Most businesses have developed an intense focus on issues related to security. This shouldn’t come as a surprise considering the stories that have hit the headlines revealing large security breaches at major corporations like Sony, Target and Home Depot. At the same time, many organizations have made great strides in adopting bring your own device (BYOD) policies, allowing employees greater freedom in using their own devices while at work. These two trends, while seemingly unrelated, are actually closely intertwined.

The OnAir box is a clever little device that enables music lovers to turn existing stereos and TVs into connected devices to create a true multi-room music listening experience. From what we’ve seen, not only does it provide simplicity of use, but also delivers a great design while offering a great user experience without the need to upload a single file to the cloud.

So how have Chet and Belkin remained largely undetected by the Silicon Beach spotlight? Some would say the best way to hide something is in plain sight. But we would be missing the point entirely by focusing on the how, when the real question we should be asking is…why?

Virtual reality has always fascinated me. As a designer by trade, I have always loved different visual experiences. There have been many companies over the last few decades that have tried to do something in this space but these products have not really taken off. I had the pleasure of playing with a developer preview of the Oculus Rift over the weekend. There is still a ways to go before it is ready for daily consumer use, but give it a year or so and it could be part of your weekly gaming and/or web surfing experience.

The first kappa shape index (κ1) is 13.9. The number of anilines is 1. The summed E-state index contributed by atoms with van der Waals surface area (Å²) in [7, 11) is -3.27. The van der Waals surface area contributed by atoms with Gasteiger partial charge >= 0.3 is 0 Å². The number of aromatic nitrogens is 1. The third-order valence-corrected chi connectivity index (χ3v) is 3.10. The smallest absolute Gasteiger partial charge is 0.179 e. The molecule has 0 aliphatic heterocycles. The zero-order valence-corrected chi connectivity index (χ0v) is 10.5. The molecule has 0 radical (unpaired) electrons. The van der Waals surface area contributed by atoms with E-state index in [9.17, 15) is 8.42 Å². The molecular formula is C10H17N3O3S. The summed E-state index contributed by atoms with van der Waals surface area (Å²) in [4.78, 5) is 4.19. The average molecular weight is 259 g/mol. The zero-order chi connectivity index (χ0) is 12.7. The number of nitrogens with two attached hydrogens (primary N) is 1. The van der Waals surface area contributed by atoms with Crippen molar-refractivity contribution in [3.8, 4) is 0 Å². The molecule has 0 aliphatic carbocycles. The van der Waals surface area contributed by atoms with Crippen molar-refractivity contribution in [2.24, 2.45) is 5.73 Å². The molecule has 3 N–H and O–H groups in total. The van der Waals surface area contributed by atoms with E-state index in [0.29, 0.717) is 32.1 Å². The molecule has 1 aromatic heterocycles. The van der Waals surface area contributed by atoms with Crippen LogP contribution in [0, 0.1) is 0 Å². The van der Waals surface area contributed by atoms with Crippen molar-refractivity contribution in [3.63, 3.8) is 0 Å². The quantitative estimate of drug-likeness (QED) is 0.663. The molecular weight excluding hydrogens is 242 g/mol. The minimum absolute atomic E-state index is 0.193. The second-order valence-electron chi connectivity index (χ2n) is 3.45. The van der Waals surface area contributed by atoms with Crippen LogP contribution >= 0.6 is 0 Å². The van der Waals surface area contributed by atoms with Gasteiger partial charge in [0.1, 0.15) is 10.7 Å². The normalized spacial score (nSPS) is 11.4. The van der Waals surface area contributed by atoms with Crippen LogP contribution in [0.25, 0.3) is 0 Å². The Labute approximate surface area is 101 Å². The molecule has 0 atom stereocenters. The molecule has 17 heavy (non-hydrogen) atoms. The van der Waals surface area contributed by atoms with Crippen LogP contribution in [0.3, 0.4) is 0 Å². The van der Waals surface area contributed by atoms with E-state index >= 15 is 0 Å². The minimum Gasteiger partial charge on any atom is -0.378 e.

But what does this mean for marketers? Will it be able to help brands market themselves better in social media? Why does twitter analytics considered as the “Holy Grail” for every content marketer? Let’s take a look.

The rise of startups is becoming one of the strongest engines of job growth and economic growth all around the world. As the capital needed to start a small business continues to fall, the number of software companies being started is exploding. These companies are also no longer limited in areas near venture capitalists in Silicon Valley, Boston, and New York City, and practically anyone can join startups in their local cities — or even across the globe as a remote employee.

SkyBell Technologies, Inc. today announced SkyBell Version 2.0, an upgrade to their Wi-Fi video doorbell, which enables users to answer the front door from their mobile device. SkyBell Version 2.0 isn’t just a software update its an all new device that launched with improved Wi-Fi performance, upgraded wide-angle camera and enhanced motion sensor.

Ultimate Ears Pro have been making in-ear monitors for over 20 years now. However, in just the past year or so the company has made a huge change on the way they create their earphones. Going from completely handcrafted and the traditional productions methods to 3D printing. By doing so they will be able to create some of the most accurate sculpted in-ear monitors ever!

Everyone knows what it means to have a “dot-com”, and most people have heard of a “dot-net” and a “dot-org.” But the Internet is growing far beyond these original generic top-level domains (also known as gTLDs.) Over the past few years the Internet Corporation for Assigned Names and Numbers (ICANN) has created a flood of new gTLDs covering a wide variety of concepts, locations and products. Intriguing domains like “dot-gift”, “dot-cancerresearch”, “dot-lawyer”, “dot-hiphop”, “dot-nyc” – even “dot-beer” – are all available for new registration.

Wearable World, Inc., the San Francisco-based technology incubator and ventures company, announced today the inaugural IoT for Cities Summit and Challenge with the City of San Francisco Mayor’s Office of Civic Innovation (MOCI) to design, create and build Internet of Things (IoT) and wearables applications for improving city life for residents and visitors in cities around the world.